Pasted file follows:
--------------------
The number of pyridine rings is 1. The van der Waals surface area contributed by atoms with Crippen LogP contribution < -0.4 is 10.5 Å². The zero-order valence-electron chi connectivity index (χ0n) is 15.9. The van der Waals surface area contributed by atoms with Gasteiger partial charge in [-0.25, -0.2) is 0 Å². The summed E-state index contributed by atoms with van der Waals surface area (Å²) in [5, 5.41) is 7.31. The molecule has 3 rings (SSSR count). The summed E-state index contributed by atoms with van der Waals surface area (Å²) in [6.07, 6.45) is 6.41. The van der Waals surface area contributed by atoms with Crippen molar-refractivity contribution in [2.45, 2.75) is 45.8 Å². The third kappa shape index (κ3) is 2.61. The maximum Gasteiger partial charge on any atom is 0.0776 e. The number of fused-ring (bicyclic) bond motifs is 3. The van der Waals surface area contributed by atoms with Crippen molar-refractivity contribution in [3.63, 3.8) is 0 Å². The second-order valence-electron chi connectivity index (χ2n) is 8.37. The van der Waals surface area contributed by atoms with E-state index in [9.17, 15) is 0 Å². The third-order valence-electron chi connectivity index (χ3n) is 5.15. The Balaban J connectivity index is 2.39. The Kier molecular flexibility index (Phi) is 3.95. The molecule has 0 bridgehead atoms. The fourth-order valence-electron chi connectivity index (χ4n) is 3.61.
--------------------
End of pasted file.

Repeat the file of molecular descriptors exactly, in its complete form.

The number of pyridine rings is 1. The van der Waals surface area contributed by atoms with Crippen LogP contribution < -0.4 is 10.5 Å². The zero-order valence-electron chi connectivity index (χ0n) is 15.9. The van der Waals surface area contributed by atoms with Gasteiger partial charge in [-0.25, -0.2) is 0 Å². The summed E-state index contributed by atoms with van der Waals surface area (Å²) in [5, 5.41) is 7.31. The molecule has 3 rings (SSSR count). The summed E-state index contributed by atoms with van der Waals surface area (Å²) in [6.07, 6.45) is 6.41. The van der Waals surface area contributed by atoms with Crippen molar-refractivity contribution in [2.45, 2.75) is 45.8 Å². The third kappa shape index (κ3) is 2.61. The maximum Gasteiger partial charge on any atom is 0.0776 e. The number of fused-ring (bicyclic) bond motifs is 3. The van der Waals surface area contributed by atoms with Crippen molar-refractivity contribution in [3.63, 3.8) is 0 Å². The second-order valence-electron chi connectivity index (χ2n) is 8.37. The van der Waals surface area contributed by atoms with E-state index in [9.17, 15) is 0 Å². The third-order valence-electron chi connectivity index (χ3n) is 5.15. The Balaban J connectivity index is 2.39. The Kier molecular flexibility index (Phi) is 3.95. The molecule has 0 bridgehead atoms. The fourth-order valence-electron chi connectivity index (χ4n) is 3.61.